-The newest brain teaser from director M. Night Shyamalan and Ben Affleck’s next directorial feature.
It’s hard to imagine starting January with a film that already could be looking toward making my year-end list for 2017 (I’ll have 2016’s out in the next week), especially because of the January calendar being a place to dump movies that studios don’t really want. The fact that Split is a really good movie is a complete anomaly, but it counts as further evidence that M. Night Shyamalan has gotten back to making movies that are more in his wheelhouse after such bombs as After Earth, The Happening, Lady in the Water, and The Last Airbender. This and The Visit from two years ago are both solid horror/thrillers, and there’s some plot development in Split that was truly outstanding.
Our plot details a really bizarre kidnapping. Three of the main characters are all teenage girls toward the end of their high school career: the shy and reserved Casey (Anya Taylor-Joy), the pretty and popular Claire (Haley Lu Richardson), and Claire’s best friend Marcia (Jessica Sula). They all are at a gathering together when they are drugged and kidnapped by a mysterious and clinical man (James McAvoy). They soon realize that the man who took them isn’t just one man, but rather a series of personalities that express themselves at different times, one a 9 year old boy, one an old lady, one an OCD janitor, one an artsy hipster. There is one common theme, however, for the kidnapper’s personalities who cause him to suffer from multiple personality disorder…they believe in another personality that lives inside them: The Beast, a savage who needs human sacrifice like our three girls.
Shyamalan paints our understanding of the capturer through his therapist (Betty Buckley), and a lot of the movie working to make the 20-some personalities that live within the character seem believable is actually an understanding of the syndrome itself. It never seems distasteful, and when the twist ending (that isn’t really a twist if you’ve seen the trailers or posters) happens, many will feel that it’s a departure from the rest of the film, but I, personally, was fine with the more supernatural ending that the movie takes. I would agree that the third act here is the weakest, but it’s also when the character development of Anya Taylor-Joy’s Casey is finally culminated. I can occasionally be bad at picking future stars, but I really like this Anya Taylor-Joy after this and The Witch.
It’s the build-up that makes the film so good though, and it manages to be very deranged. A scene involving a Kanye West dance is completely creepy, and credit has to go to James McAvoy for portraying this character with such complexity but still making it believable. Split is a great mix of new-age thriller with some horror touches, and Shyamalan has definitely rediscovered his touch.
Director: M. Night Shyamalan (Signs, The Sixth Sense, Unbreakable, The Visit, The Village)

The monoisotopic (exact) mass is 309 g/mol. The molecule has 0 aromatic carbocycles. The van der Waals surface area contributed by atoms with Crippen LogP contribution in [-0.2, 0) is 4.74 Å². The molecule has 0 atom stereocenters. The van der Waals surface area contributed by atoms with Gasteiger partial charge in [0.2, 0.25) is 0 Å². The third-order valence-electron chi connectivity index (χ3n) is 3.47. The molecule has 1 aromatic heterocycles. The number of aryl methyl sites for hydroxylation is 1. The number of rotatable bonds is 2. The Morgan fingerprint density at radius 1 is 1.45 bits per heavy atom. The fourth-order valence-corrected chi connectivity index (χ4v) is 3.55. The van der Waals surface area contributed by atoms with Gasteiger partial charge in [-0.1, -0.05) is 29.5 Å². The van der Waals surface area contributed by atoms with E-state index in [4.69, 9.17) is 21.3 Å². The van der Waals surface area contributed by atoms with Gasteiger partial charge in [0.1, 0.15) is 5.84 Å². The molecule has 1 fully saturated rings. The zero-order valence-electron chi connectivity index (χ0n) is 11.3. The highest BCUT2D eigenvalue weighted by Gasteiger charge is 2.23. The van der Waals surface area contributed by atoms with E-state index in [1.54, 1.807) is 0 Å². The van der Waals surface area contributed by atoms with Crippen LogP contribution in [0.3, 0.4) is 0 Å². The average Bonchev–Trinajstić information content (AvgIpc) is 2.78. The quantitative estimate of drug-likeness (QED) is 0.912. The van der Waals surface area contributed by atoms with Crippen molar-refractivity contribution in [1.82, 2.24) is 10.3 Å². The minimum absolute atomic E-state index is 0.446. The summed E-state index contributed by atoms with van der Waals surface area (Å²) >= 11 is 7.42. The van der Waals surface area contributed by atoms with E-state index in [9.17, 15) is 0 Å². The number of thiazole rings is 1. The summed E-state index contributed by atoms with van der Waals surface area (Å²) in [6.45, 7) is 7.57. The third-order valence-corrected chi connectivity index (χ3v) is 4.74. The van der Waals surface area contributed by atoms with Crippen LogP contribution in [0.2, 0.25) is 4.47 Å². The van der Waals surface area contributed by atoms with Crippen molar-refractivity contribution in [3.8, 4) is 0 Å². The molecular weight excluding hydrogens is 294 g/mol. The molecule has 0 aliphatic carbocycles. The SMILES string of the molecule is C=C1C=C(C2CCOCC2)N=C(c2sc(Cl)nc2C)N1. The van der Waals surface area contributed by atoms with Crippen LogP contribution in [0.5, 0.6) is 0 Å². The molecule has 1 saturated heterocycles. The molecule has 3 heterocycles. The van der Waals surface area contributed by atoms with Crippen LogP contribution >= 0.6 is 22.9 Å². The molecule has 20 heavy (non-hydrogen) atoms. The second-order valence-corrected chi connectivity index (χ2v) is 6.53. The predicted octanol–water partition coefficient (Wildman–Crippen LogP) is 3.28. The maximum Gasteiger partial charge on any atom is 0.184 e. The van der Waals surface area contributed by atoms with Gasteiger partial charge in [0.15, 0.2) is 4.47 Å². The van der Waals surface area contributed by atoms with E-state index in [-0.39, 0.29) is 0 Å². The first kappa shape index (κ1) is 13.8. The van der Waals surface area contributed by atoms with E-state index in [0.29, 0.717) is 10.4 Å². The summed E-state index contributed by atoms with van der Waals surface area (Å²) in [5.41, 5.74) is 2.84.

Starring: James McAvoy, Anya Taylor-Joy, Betty Buckley, Haley Lu Richardson, and Jessica Sula
RT Score: 76%
Live by Night is one of the biggest disappointments of 2016 in film, and it comes cushioned around some of the year’s best because of awards season. Ben Affleck has had such a great career as a director to date but hits a wall with this stale, lackluster, generic crime drama that lacks any urgency or unpredictability.
Based on the book by the great Dennis Lehane, Affleck stars as Joe, a Boston bank-robber (and son of a cop played by Brendan Gleeson) who gets the chance to begin running a prohibition-era rum racket in Southern Florida. His interest with the Bostonian Irish mob boss’s (Robert Glenister) girlfriend (Sienna Miller) has him put in bad shape and hooking up with the Italian mob led by Maso Pescatore (Remo Girone). He is then sent to manage Florida with his old partner-in-crime Dion (Chris Messina) to set up a rum trade an build a casino in a Tampa town full of night life. He befriends the local police chief (Chris Cooper) and his ideological daughter (Elle Fanning) to try to fly under the legal radar as he makes money and plots revenge on the Irish mob boss of his past. Along the way, he meets a girl and falls in love (Zoe Saldana).
The largest flaw with Live by Night isn’t even that it isn’t amazingly exciting. There can be plenty of good crime movies that rely on more of a slow-burn technique, but the problem arises when the plot falls apart. Often you will be in the movie and wonder who a certain character is, or what a specific plot event’s purpose was, but rarely does the film have answers. It plugs along at a pretty average pace, but never settles into its own skin. Affleck himself, as a performance, is average at best, and I’m not sure that this role works for him.
There are good things, however. The costume design is flawless, and the old-car chase scene in the First Act is one of the best backward-looking film touches that I’ve seen.
It’s just that, when you’re looking for the movie to give you solid crime drama pulp or developed characters, it fails. There’s a romance subplot, and one about a religious extremist who undermines the casino operation, but neither go anywhere. It’s not that they are left unresolved, but that they are resolved poorly. The pacing is relentlessly slow, and none of the gunplay is worth sticking around for. Overall, even though there are some decent performances, I don’t even want to think about this movie anymore.
Live by Night (2016)
Director: Ben Affleck (Argo, Gone Baby Gone, The Town)
Starring: Ben Affleck, Zoe Saldana, Brendan Gleeson, Elle Fanning, and Sienna Miller
with: Chris Messina, Robert Glenister, Remo Girone, Matthew Maher, and Chris Cooper
RT Score: 34%